Sonic: America’s Drive-In - Case Analysis
Table of Contents
i. General Background / Key Issues
a. Internal Analysis
b. External Analysis
c. Business-level Strategy
d. Corporate-level Strategy
e. Structure and Controls
f. Strategic leadership/ Entrepreneurship
iii. Case Recommendations
General Background / Key Issues
Sonic was created over 50 years ago, the enterprise started as a small drive in Shawnee, Oklahoma. The company started out as “Top Hat Drive-In” but was changed to “Sonic” because the old name was copyrighted and the slogan their “Service With the Speed of Sound.” Business flourished from 1973 to 1978 with the opening of 800 new stores. However, with the opening of all these stores caused taste variation between each of the stores, even in the same city. This was because each franchise bought ingredients from different vendors. All this caused management to buyout all the franchisees in 1986 for 10 million dollars. The debt from this acquisition was repaid by 1995 after 2 stock offerings. So after all this drama in the company, things got a lot better for Sonic thereafter. They started “Sonic 2000” which made their stores more visually appealing. Sonic also added a new menu items and standardized the menu for all stores in the chain, thus improving the variation in the taste across stores. From 1996 to 1997 the brand recognition increased 23 percentage points from 44 to 66, meaning the brand was becoming increasingly aware to the American people.
In Competition with Sonic are McDonalds, Burger King, and Wendy’s. These three companies operate on a much larger scale and are more expanded across the nation than Sonic. They all compete to offer a quick and delicious meal. However, Sonic offers a more diverse menu and the “Drive-In” experience. Personal carhop service and unique made to order menu items are also a staple for Sonic. The differentiation of menu items helps avoid price wars between them and their big three competitors. They also serve their items in more expensive form because the “increased quality and customer satisfaction are worth the cost.”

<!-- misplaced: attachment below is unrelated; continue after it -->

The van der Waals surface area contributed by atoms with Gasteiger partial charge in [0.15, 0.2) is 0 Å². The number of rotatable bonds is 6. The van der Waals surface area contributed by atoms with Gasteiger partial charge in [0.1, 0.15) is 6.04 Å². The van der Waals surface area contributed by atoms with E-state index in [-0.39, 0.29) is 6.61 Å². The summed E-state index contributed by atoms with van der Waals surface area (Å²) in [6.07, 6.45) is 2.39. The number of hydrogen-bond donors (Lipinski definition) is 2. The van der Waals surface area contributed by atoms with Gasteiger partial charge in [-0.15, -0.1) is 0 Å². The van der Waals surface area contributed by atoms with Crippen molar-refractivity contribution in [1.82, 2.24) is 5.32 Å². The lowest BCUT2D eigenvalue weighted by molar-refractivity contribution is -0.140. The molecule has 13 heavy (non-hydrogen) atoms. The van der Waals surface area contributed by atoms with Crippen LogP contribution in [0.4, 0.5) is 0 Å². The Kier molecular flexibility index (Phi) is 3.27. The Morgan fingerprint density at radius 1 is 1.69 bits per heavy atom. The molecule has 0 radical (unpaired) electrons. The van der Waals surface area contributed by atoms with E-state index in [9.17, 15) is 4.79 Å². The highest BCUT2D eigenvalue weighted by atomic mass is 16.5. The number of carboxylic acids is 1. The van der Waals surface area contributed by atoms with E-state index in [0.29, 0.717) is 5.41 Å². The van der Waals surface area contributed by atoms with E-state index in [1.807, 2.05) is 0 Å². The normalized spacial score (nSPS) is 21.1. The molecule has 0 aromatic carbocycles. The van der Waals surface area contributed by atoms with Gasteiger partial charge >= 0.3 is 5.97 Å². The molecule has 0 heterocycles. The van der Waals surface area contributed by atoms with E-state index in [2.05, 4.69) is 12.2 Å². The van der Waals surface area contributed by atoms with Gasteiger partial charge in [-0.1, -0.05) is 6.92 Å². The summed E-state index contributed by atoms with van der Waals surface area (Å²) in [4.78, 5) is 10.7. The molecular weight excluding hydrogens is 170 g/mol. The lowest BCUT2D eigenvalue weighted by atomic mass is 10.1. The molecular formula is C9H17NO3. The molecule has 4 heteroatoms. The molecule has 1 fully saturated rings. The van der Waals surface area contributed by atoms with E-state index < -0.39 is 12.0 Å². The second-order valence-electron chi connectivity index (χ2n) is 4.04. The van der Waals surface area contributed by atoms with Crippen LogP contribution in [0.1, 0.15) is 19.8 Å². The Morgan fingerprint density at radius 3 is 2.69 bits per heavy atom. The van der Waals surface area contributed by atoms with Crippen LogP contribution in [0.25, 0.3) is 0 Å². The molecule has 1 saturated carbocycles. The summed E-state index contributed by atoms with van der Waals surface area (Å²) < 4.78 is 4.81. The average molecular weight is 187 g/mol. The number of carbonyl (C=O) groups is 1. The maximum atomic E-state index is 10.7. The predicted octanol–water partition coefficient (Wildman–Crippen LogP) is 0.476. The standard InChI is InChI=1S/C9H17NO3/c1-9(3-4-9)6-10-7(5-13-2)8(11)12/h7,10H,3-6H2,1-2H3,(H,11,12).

Expansion is the future of Sonic Corporation. Most stores are located on the Sun Belt because the warmer weather year round is better for business in the drive-in system. They are expanding more in the north because of the increased financial opportunities. If we could suggest anything to the company it would be that they should increase the number of stores overall and create that same experience so that their customers will keep coming back. As long as they make stores in areas of the country that are low risk with a chance of high reward, that will be the best strategy. High risk stores will never be a good idea for Sonic because their company structure cannot take on as much failure as McDonalds could. Sonic cannot compete with price as much so they must keep their product diversified. Offering other kinds of burgers, shakes, etc. would be an excellent idea.
The effective management of the franchise is a core competency to Sonic. Sonic has introduced “Sonic 2000”, a multi-level strategy that unifies the operation activities among all the franchise stores, increases brand awareness and fosters brand identity. Also, Sonic has achieved a high corporation level between the company and its franchisees through advisory councils and a national franchisee association, making sure they are actively involved in the company’s operations. As a result, Sonic has the lowest franchisee turnover rates in the quick-service restaurant industry, giving Sonic a sustainable competitive advantage over its competitors.
In the human resources area, the strategic leadership of CEO Hudson and President Moore, along with well trained and experienced franchisees, Sonic has continuously enjoys high sales growth over time....
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